Sixthly, we will provide opportunities for the private sector to purchase or lease stations, which will bring benefits to passengers, operators as well as to others. Finally, we will substantially alter and improve grant arrangements. At present, a single grant is paid to BR to provide supported passenger services. Under the new franchising regime, by contrast, grants will be made for individual services or groups of services. This will be more transparent and will enable the taxpayer to know precisely what services his grant is buying.
The Government will introduce legislation to implement the proposals later in the year. In the longer term, the Government would like to see the private sector owning as much as possible of the railway. We therefore propose to take powers in the legislation to allow the future privatisation of all BR's track and operations.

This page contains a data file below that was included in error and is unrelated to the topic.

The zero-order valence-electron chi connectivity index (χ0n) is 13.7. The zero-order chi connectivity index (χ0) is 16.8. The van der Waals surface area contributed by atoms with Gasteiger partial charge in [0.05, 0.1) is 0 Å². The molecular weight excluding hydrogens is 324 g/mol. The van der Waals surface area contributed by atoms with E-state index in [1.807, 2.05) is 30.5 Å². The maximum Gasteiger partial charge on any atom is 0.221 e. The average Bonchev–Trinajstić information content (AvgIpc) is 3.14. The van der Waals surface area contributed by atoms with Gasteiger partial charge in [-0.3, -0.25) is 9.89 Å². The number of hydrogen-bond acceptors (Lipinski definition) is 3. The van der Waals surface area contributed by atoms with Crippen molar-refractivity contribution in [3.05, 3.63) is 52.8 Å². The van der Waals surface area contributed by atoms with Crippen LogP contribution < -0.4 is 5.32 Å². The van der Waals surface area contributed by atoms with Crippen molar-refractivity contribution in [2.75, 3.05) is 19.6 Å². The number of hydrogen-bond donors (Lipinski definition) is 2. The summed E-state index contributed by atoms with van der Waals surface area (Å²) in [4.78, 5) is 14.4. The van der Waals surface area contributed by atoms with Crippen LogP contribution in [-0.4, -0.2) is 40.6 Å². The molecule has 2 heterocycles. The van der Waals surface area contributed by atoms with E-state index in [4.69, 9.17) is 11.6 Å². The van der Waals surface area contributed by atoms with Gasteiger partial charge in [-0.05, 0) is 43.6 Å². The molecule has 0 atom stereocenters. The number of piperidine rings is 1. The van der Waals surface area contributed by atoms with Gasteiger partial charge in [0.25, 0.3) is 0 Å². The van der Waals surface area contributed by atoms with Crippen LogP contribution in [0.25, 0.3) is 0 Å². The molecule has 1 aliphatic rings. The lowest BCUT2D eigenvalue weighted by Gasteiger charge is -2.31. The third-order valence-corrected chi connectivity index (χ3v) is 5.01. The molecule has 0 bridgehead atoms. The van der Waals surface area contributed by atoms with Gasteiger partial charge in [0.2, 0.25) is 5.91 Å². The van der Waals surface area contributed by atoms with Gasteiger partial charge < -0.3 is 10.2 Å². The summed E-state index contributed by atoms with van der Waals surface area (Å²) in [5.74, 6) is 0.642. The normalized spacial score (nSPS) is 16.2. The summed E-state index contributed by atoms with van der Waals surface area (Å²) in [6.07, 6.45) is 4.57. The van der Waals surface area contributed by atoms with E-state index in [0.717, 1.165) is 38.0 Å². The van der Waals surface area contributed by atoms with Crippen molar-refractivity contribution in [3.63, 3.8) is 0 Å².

There are a number of other vital points I should stress. In developing the proposals, safety has been of paramount concern. The Government are committed to ensuring that their proposals will not lead to any weakening of the high standards of safety on our railways. Operators will have to meet strict safety requirements overseen by the Health and Safety Executive. I have been advised in the framing of the proposals by the Health and Safety Commission, and it will be making detailed recommendations for the appropriate safety arrangements.
We fully recognise the importance of regional and commuter services to the people who depend on them. The Government have throughout made it clear that we are committed to continuing support for socially necessary passenger services. The statutory procedures for any closure proposals will be retained.